I have reached my tipping point. I have reached it, and I can’t stay silent any longer.
Today I was reminded about how important it is to speak out, to speak up, to break the silence, about sexual assault. Unfortunately this reminder was underscored with another clear message – our institutions are designed to keep us silent. We are convinced that we need to keep these secrets, but to what end?
So, I am angry. Actually, I’m fucking furious.
Just over a year ago, one of my closest friends told me about being sexually assaulted earlier that year. We were on Skype, and the video wasn’t working, so I couldn’t see her face and she couldn’t see mine. Maybe that was good. Maybe that made it easier. I don’t know. But what I do know is that I could hear the pain. I could hear it, and I could feel it, all at once.
I wouldn’t say that was my tipping point, though.
The months passed and she continued to share her experiences with me. In my naivety, my hopeless optimism – my stupidity, really – I thought breaking the silence was it. Like finally healing by forming a scab over an open wound that may leave a faint scar, a reminder, but wouldn’t really hurt anymore. I have to roll my eyes as I write this, because it isn’t like that at all.
The more I heard, the more I realized that my unrealistic ideas about how much support is out there started to crumble. This was especially true at the institutional level, when I learned that the initial reaction the Police had was one of skepticism based on the timeline of her reporting. The very people that we are supposed to feel safe with, especially when we have done nothing wrong, treated her like it was her fault. Like she had done something wrong by not saying anything immediately. How is that fair?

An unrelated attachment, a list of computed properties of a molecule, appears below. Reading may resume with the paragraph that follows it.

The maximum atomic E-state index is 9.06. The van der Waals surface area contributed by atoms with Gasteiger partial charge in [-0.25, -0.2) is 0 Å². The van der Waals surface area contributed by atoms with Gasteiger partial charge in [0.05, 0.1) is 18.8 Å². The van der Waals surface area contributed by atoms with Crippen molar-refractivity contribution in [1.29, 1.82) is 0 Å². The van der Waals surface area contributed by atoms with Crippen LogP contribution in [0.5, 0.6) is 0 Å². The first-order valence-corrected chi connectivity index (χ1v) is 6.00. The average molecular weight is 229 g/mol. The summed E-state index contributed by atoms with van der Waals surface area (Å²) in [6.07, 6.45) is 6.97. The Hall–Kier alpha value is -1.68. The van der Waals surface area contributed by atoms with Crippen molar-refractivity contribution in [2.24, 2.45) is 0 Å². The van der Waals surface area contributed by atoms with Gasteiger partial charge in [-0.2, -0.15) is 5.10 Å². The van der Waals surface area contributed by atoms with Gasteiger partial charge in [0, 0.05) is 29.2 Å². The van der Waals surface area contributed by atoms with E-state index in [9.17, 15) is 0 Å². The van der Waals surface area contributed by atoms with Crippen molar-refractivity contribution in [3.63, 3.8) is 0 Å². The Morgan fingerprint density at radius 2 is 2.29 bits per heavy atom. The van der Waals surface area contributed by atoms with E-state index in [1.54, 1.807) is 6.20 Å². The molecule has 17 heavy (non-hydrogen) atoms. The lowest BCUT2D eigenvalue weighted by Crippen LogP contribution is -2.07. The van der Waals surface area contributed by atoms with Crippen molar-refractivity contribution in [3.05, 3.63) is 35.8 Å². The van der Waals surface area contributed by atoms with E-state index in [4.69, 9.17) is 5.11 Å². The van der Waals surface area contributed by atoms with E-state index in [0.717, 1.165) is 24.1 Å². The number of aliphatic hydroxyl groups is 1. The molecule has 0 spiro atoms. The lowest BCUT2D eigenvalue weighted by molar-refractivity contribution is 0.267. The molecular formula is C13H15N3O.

By this point, my cup was starting to get full.
I know this isn’t a full and accurate description, but from my current perspective I see it like a wound, beginning to heal, and each time another “helper” gets involved, be it the Police, the University, or another institutional body involved in the process, that scab gets ripped off, and the wound gets deeper, it takes longer to heal. Or in some cases the wound is still open and other people come along and rub dirt in it.
The barriers to healing are ingrained in our institutions, in our society, in people.
So this past weekend when I heard about more failures of the system to bring some – any – semblance of justice in cases of sexual assault and harassment, failures that were completely visible to me as someone outside the situation, failures that punish victims and all but reward perpetrators, I had had enough.
If we can’t rely on these institutions to take a stand against violence, what do we have?
I have finally reached my tipping point, and it’s time to do something about it.
Britney De Costa